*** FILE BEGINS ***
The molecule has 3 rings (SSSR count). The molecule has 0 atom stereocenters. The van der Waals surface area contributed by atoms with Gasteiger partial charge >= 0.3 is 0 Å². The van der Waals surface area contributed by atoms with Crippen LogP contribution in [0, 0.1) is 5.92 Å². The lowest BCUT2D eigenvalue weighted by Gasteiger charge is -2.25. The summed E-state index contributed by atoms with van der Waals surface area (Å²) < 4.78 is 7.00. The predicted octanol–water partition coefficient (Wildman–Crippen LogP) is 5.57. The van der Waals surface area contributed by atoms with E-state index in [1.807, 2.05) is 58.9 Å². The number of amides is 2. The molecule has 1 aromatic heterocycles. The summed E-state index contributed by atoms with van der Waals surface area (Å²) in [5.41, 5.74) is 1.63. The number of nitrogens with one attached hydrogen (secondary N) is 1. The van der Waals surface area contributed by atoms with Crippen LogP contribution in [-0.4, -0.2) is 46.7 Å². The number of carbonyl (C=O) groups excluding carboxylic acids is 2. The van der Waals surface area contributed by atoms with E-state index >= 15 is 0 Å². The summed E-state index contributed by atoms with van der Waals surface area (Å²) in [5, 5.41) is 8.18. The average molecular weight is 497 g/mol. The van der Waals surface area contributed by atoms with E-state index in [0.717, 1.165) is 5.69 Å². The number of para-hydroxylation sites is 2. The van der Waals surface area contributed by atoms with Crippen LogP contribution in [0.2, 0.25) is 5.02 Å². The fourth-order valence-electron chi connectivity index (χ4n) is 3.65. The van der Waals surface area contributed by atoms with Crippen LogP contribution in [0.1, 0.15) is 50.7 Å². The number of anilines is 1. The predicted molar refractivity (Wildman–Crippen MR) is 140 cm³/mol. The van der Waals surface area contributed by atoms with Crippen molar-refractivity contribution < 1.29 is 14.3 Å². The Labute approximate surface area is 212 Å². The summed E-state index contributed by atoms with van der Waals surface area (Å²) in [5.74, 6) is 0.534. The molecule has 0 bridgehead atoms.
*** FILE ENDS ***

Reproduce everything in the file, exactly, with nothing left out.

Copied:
The molecule has 3 rings (SSSR count). The molecule has 0 atom stereocenters. The van der Waals surface area contributed by atoms with Gasteiger partial charge >= 0.3 is 0 Å². The van der Waals surface area contributed by atoms with Crippen LogP contribution in [0, 0.1) is 5.92 Å². The lowest BCUT2D eigenvalue weighted by Gasteiger charge is -2.25. The summed E-state index contributed by atoms with van der Waals surface area (Å²) < 4.78 is 7.00. The predicted octanol–water partition coefficient (Wildman–Crippen LogP) is 5.57. The van der Waals surface area contributed by atoms with E-state index in [1.807, 2.05) is 58.9 Å². The number of amides is 2. The molecule has 1 aromatic heterocycles. The summed E-state index contributed by atoms with van der Waals surface area (Å²) in [5.41, 5.74) is 1.63. The number of nitrogens with one attached hydrogen (secondary N) is 1. The van der Waals surface area contributed by atoms with Crippen LogP contribution in [-0.4, -0.2) is 46.7 Å². The number of carbonyl (C=O) groups excluding carboxylic acids is 2. The van der Waals surface area contributed by atoms with E-state index >= 15 is 0 Å². The summed E-state index contributed by atoms with van der Waals surface area (Å²) in [5, 5.41) is 8.18. The average molecular weight is 497 g/mol. The van der Waals surface area contributed by atoms with E-state index in [0.717, 1.165) is 5.69 Å². The number of para-hydroxylation sites is 2. The van der Waals surface area contributed by atoms with Crippen LogP contribution in [0.2, 0.25) is 5.02 Å². The fourth-order valence-electron chi connectivity index (χ4n) is 3.65. The van der Waals surface area contributed by atoms with Crippen LogP contribution in [0.1, 0.15) is 50.7 Å². The number of anilines is 1. The predicted molar refractivity (Wildman–Crippen MR) is 140 cm³/mol. The van der Waals surface area contributed by atoms with Crippen molar-refractivity contribution < 1.29 is 14.3 Å². The Labute approximate surface area is 212 Å². The summed E-state index contributed by atoms with van der Waals surface area (Å²) in [5.74, 6) is 0.534. The molecule has 0 bridgehead atoms.